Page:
Four major semi-finals, four wins - Nadal's perfect record against Federer
- Roger Federer and Rafael Nadal contested a major semi-final for just the fourth time on Friday. We look back at those last-four clashes.
Rafael Nadal and Roger Federer met in a grand slam semi-final for just the fourth time at the French Open on Friday.
The 'King of Clay' lived up to his billing on Court Philippe-Chatrier as he comprehensively defeated Federer 6-3 6-4 6-2 to end the impressive run of the Swiss, making his first appearance at Roland Garros since 2015.
Victory for Nadal extended his 100 per cent record against the 20-time major champion at the French Open - he was won all six of their meetings in Paris.
Nadal has also triumphed in every one of the pair's slam semi-finals. We take a look at how each of those matches unfolded.
2019 French Open: Nadal  bt Federer  6-4 6-3 6-2
Nadal claimed his first win over Federer since 2014, ending a five-match losing streak to reach a 12th Roland Garros final.
The duo exchanged early breaks before the 17-time major champion converted his sixth chance in game six of the first set and went on to seal the opener with a stunning cross-court backhand.
Nadal immediately got the contest back on serve after faltering in game two of the second and the match was effectively decided when Federer failed to close out behind his own serve from 40-0 up in the ninth game.
The 37-year-old cut a frustrated figure thereafter as Nadal charged to victory, breaking twice in a one-sided decider.
2014 Australian Open: Nadal  bt Federer  7-6 (7-4) 6-3 6-3
Nadal forced Federer onto the back foot in their third major semi-final, despite a blister on his playing hand.
The Spaniard missed three chances to break in the opening set but Federer, who sent a tame volley into the net before closing the deficit from 5-1 to 5-4, was unable to stop him edging in front.
Nadal took a medical time-out after racing through the first game of the second, though it did not stop him playing a stunning forehand into the corner to claim a crucial break for a 4-2 lead.
Federer, with Stefan Edberg in his box, cancelled out an early drop of serve in the fourth, before Nadal's irrepressible forehand took centre stage and led him to the final.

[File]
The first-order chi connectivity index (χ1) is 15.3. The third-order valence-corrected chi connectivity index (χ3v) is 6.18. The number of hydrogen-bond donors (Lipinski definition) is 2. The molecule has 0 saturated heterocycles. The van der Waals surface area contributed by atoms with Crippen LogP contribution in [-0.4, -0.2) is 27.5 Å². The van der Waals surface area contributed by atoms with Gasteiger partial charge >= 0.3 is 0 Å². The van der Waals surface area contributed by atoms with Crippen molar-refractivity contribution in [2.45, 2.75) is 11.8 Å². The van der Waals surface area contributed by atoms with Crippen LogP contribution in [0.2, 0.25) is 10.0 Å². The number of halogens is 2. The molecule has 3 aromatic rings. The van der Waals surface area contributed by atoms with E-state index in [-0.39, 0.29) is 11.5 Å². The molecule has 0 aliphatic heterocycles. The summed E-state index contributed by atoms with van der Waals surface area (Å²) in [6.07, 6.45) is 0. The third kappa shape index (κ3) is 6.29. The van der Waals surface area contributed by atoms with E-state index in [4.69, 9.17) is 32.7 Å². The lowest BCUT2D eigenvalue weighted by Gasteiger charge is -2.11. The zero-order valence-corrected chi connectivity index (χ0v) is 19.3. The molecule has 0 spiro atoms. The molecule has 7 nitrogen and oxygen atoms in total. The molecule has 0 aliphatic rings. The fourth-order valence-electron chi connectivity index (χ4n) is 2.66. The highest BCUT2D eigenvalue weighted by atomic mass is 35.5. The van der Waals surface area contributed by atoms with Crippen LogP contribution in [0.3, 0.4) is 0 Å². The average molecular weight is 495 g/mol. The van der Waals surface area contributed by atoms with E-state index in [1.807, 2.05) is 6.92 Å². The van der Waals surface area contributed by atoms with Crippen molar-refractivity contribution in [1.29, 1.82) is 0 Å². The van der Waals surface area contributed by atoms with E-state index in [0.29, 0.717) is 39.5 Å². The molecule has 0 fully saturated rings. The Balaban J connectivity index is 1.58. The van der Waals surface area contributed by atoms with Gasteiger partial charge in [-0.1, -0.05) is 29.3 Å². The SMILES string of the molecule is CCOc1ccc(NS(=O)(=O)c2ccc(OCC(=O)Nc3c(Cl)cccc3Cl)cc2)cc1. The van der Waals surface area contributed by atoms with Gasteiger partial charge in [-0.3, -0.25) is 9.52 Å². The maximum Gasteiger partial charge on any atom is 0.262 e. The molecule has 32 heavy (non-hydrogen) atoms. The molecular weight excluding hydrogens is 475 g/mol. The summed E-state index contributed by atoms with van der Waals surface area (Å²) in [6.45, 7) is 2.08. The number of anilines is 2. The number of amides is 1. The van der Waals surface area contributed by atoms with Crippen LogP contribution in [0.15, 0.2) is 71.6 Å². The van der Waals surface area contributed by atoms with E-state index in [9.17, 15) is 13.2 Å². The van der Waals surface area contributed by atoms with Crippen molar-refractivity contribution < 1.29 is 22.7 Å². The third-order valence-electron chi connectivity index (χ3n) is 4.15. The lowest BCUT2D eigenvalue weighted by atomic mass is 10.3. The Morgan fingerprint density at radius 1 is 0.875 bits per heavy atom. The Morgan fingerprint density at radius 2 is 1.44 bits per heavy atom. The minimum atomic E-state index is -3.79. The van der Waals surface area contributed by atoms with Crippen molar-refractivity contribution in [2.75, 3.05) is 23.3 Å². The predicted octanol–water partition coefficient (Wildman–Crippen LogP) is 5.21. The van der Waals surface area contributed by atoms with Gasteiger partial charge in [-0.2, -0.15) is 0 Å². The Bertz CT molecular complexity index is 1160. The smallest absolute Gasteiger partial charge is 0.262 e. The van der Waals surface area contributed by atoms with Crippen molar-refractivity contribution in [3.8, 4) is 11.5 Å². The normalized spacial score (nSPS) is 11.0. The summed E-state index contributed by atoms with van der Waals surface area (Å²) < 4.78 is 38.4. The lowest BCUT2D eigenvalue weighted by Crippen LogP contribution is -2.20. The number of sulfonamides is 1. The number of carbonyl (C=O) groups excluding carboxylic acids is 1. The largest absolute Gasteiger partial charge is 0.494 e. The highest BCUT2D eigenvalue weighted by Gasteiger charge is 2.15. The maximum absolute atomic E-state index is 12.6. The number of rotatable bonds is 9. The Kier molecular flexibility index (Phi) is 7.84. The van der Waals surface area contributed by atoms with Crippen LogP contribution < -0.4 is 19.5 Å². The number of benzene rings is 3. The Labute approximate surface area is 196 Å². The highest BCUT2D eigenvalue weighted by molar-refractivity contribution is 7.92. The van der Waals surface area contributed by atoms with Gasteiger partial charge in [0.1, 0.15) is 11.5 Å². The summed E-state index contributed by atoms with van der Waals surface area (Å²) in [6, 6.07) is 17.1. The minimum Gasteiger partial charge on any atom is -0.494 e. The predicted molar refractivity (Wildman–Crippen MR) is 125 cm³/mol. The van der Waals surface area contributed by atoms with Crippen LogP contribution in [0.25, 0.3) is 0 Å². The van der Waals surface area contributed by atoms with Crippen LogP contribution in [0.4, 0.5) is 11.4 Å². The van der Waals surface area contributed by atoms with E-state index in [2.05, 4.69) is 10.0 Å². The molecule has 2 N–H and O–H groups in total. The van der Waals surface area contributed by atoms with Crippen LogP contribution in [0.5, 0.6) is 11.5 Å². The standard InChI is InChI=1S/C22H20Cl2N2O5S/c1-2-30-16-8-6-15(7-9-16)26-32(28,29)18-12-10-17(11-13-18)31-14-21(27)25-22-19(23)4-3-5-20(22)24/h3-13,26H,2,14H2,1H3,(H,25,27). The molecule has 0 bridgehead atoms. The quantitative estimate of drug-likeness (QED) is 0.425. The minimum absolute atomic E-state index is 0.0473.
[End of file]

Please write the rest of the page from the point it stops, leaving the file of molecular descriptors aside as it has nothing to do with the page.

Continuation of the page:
However, Stan Wawrinka stopped him becoming just the third man to win all four majors at least twice.
#OnThisDay in 2014.— #AusOpen (@AustralianOpen) January 26, 2019
Stan Wawrinka wins his first Grand Slam trophy at the Australian Open, becoming the first man outside of the 'Big Four' to win a major since 2009.
Stanimal defeated Djokovic and Nadal en route to the title pic.twitter.com/XqoG8vaVas
2012 Australian Open: Nadal  bt Federer  6-7 (5-7) 6-2 7-6 (7-5) 6-4
Nadal confessed to having spent time before his opening match at Melbourne Park crying due to a knee injury, but he came from a set down to defeat Federer less than two weeks later.
Federer took the opening three games and although Nadal got the contest back on serve in the seventh with a sweet passing shot, it was the Swiss who came out on top in a tie-break.
However, after falling a break down in set two, Federer dropped his serve following a 10-minute pause in the action for Australia Day fireworks and the relentless Nadal restored parity.
Federer saved five set points before succumbing in a third-set tie-break and the Spaniard continued to apply the pressure, converting break point at the fifth attempt in game nine of the fourth.
Nadal served out the match to reach the final, which he lost to Novak Djokovic in five sets.
2005 French Open: Nadal  bt Federer  6-3 4-6 6-4 6-3
An elbow injury kept Nadal out of Roland Garros in 2003 and an ankle fracture sidelined him the following year, but the Spaniard, then just 19, certainly made his mark when he debuted in Paris.
By the time he went up against Federer he had already claimed five titles and 22 match wins on clay in the year. The Swiss struggled from the off on Court Philippe-Chatrier and dropped his serve four times in the opening set.
Nadal sent a backhand into the net as the world number one got back on level terms, but some crushing groundstrokes put the youngster back in command.
He eventually prevailed in four sets and went on to defeat Mariano Puerta in the final to become the youngest French Open winner since Michael Chang in 1989.
It was the start of his incredible love affair with La Coupe des Mousquetaires.